Q: Returning to Syria for just one more. Is it fair to say that the U.S. Government is satisfied with Syria's continued restraint on the issue of supporting certain terrorists groups?

MR. McCURRY: To say we're satisfied would indicate that we are not continuing to press that matter. I think you can judge from my previous answer that we continue to press them on that question.

Q: I wish I can recall the recent statements. They're all muddled in my mind now. But I thought I had been reading about how over the last several years the U.S. has found a sharp change in Syria's connection to terrorism. I think they're not directly involved anymore.

Q: Less supportive.

Q: Less supportive. I think we've been hearing the "less supportive." So I guess the direct question is, is Syria still supporting Hezbollah, and what does the U.S. Government think about that?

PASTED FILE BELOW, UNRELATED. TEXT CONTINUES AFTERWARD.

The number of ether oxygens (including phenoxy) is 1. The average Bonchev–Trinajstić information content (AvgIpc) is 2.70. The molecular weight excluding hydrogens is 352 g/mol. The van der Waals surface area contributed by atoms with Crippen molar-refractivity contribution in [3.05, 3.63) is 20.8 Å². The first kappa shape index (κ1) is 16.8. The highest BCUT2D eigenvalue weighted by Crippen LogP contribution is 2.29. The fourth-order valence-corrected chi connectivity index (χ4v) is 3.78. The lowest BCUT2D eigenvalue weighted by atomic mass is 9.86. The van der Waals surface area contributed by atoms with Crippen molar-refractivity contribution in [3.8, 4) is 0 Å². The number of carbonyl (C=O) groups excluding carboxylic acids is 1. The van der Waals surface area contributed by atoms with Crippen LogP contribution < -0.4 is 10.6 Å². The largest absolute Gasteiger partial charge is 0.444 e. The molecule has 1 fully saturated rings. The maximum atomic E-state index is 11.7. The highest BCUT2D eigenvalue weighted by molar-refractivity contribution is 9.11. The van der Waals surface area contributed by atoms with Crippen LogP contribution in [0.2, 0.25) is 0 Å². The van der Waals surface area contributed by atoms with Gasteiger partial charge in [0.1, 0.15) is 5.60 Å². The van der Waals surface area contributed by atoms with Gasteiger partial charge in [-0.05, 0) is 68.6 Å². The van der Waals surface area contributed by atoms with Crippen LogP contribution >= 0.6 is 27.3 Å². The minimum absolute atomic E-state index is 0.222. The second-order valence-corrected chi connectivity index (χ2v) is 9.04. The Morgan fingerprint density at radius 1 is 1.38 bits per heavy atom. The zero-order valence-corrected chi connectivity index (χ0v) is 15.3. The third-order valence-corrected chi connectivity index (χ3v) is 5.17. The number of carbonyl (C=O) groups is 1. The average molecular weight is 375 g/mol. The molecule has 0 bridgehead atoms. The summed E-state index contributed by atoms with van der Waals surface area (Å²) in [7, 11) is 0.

MR. McCURRY: I think they continue to provide comfort and hospitality, in a sense, in Damascus to groups that are associated with campaigns to sabotage the peace process. That continues to be a source of very real concern to us, and it continues to account for their listing on the U.S. Government's terrorism list.

Q: Mike, do you have a list of the countries that have applied for partnership for peace, or could you get one?

MR. McCURRY: We can get that. As you know, I believe Hungary today has joined as a partner. There's another country joining today, too. Ukraine has joined it as well today, but we can get a list for you.

I know that the Pentagon has also been working on the Partnership agreements and keeping track of them. We'll certainly post the list for you here as well.

Q: The intent of the question is this: When it was announced, it was announced as a way of not dividing Europe again -- of not drawing new lines for Europe. I so far haven't detected any application from Russia -- maybe I'm wrong about that -- but are you concerned that inadvertently or willy-nilly the fact is that a lot of countries have applied and Russia hasn't; the line is being drawn?